*3 We turn first to appellants’ contention that JCI’s failure to include maritime law in its original answer waived the application of maritime law in this case. Appellants have cited no authority supporting their contention that preemption must be pleaded in a defendant’s original answer or it is waived. See PHI, Inc. v. LeBlanc, No. 13-14-00097-CV, 2016 WL 747930, at *9 (Tex. App.—Corpus Christi Feb. 25, 2016, pet. denied) (mem. op.) (“Thus, in the absence of any authority supporting a conclusion that under these circumstances a party waives the application of maritime law, we cannot conclude that the trial court abused its discretion by determining that LeBlanc had not waived it.”). We therefore reject appellants’ contention that JCI’s failure to include maritime law as a defense in its original answer, standing alone, demonstrates JCI waived maritime law as a defense.

Appellants next argue that JCI’s delay in adding the preemption defense demonstrates waiver. In this situation appellants must show that this delay by JCI clearly demonstrates an intent to not rely upon maritime law. Hollis, 2019 WL 3334617 at *4 (holding appellant waived preemption argument by failing to raise it in the trial court). Our conclusion is reinforced by the fact that JCI included maritime law arguments in its motion for summary judgment, which demonstrates JCI did not intend to waive reliance on maritime law as a defense.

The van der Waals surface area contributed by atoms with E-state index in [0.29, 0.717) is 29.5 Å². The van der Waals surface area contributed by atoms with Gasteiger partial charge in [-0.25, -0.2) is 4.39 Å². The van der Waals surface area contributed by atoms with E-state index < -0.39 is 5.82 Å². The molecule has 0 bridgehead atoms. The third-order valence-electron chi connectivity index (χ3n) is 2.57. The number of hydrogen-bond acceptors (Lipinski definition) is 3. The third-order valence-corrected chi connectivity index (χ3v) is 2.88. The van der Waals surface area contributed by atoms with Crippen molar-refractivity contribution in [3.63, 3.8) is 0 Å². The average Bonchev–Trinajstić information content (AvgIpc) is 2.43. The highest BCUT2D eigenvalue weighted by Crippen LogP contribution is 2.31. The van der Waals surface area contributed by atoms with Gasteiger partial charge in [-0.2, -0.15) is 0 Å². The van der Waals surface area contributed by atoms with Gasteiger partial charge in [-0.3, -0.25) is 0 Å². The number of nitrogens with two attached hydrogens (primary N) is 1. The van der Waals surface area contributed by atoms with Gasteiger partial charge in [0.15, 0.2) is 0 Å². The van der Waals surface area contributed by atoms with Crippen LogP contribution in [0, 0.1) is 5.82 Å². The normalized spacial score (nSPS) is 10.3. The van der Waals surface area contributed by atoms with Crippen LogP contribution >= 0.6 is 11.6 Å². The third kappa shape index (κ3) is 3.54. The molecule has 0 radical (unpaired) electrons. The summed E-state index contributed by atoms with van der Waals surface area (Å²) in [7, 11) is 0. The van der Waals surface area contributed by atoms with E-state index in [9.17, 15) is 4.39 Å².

Next, appellants argue that the trial court abused its discretion when it allowed JCI to add maritime law as a defense because doing so surprised and prejudiced appellants. Appellants, quoting from Tanglewood Homes Ass’n, Inc. v. Feldman, 436 S.W.3d 48, 64 (Tex. App.—Houston [14th Dist.] 2014, pet. denied) (addressing trial amendment).

Appellants offer no explanation on how they were surprised by JCI’s amended answer adding maritime law as a defense. Even if they had, we conclude the amended pleading did not operate as a surprise because JCI had previously asserted maritime law in its motion for summary judgment and appellants could have anticipated the maritime law defense in light of Pepper’s service in the Navy where he was regularly exposed to asbestos-containing products. See First State Bank of Mesquite v. Bellinger & DeWolf, LLP, 342 S.W.3d 142, 146 (Tex. App.—El Paso 2011, no pet.) (stating that even though parties had been litigating for several years, because the bank waited until after the pleading deadline to add claims, the trial court could have reasonably found that the late amendment was calculated to surprise bank’s opponent).

*4 Appellants assert that they were prejudiced by the delay in JCI pleading the application of maritime law. Appellants initially argue they were prejudiced because JCI did not plead maritime law prior to Pepper’s deposition and, since he had subsequently died, they were deprived of the opportunity to question him about the time he spent working with JCI gaskets on land, in dry dock, in territorial waters, and on the high seas. Pepper’s entire deposition appears in the appellate record. The transcript makes clear however, that Pepper was questioned about these subjects during his deposition. We therefore conclude that appellants have not established they were prejudiced by the addition of maritime law to the case after Pepper’s deposition.